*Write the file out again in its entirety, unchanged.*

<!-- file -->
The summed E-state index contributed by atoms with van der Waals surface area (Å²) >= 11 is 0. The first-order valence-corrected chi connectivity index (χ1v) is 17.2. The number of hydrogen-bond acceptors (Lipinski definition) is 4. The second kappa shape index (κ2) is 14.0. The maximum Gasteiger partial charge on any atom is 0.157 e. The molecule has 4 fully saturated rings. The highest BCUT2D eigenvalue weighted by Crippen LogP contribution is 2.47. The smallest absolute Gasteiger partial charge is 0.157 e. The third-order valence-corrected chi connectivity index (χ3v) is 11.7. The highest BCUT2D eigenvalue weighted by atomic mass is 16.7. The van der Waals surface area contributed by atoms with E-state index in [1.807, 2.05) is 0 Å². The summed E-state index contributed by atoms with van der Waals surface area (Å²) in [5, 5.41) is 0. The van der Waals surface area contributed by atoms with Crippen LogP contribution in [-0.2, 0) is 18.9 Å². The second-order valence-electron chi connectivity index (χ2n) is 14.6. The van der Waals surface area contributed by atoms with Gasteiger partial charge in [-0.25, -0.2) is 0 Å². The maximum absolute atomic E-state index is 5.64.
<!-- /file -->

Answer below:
The summed E-state index contributed by atoms with van der Waals surface area (Å²) >= 11 is 0. The first-order valence-corrected chi connectivity index (χ1v) is 17.2. The number of hydrogen-bond acceptors (Lipinski definition) is 4. The second kappa shape index (κ2) is 14.0. The maximum Gasteiger partial charge on any atom is 0.157 e. The molecule has 4 fully saturated rings. The highest BCUT2D eigenvalue weighted by Crippen LogP contribution is 2.47. The smallest absolute Gasteiger partial charge is 0.157 e. The third-order valence-corrected chi connectivity index (χ3v) is 11.7. The highest BCUT2D eigenvalue weighted by atomic mass is 16.7. The van der Waals surface area contributed by atoms with E-state index in [1.807, 2.05) is 0 Å². The summed E-state index contributed by atoms with van der Waals surface area (Å²) in [5, 5.41) is 0. The van der Waals surface area contributed by atoms with Crippen LogP contribution in [-0.2, 0) is 18.9 Å². The second-order valence-electron chi connectivity index (χ2n) is 14.6. The van der Waals surface area contributed by atoms with Gasteiger partial charge in [-0.25, -0.2) is 0 Å². The maximum absolute atomic E-state index is 5.64.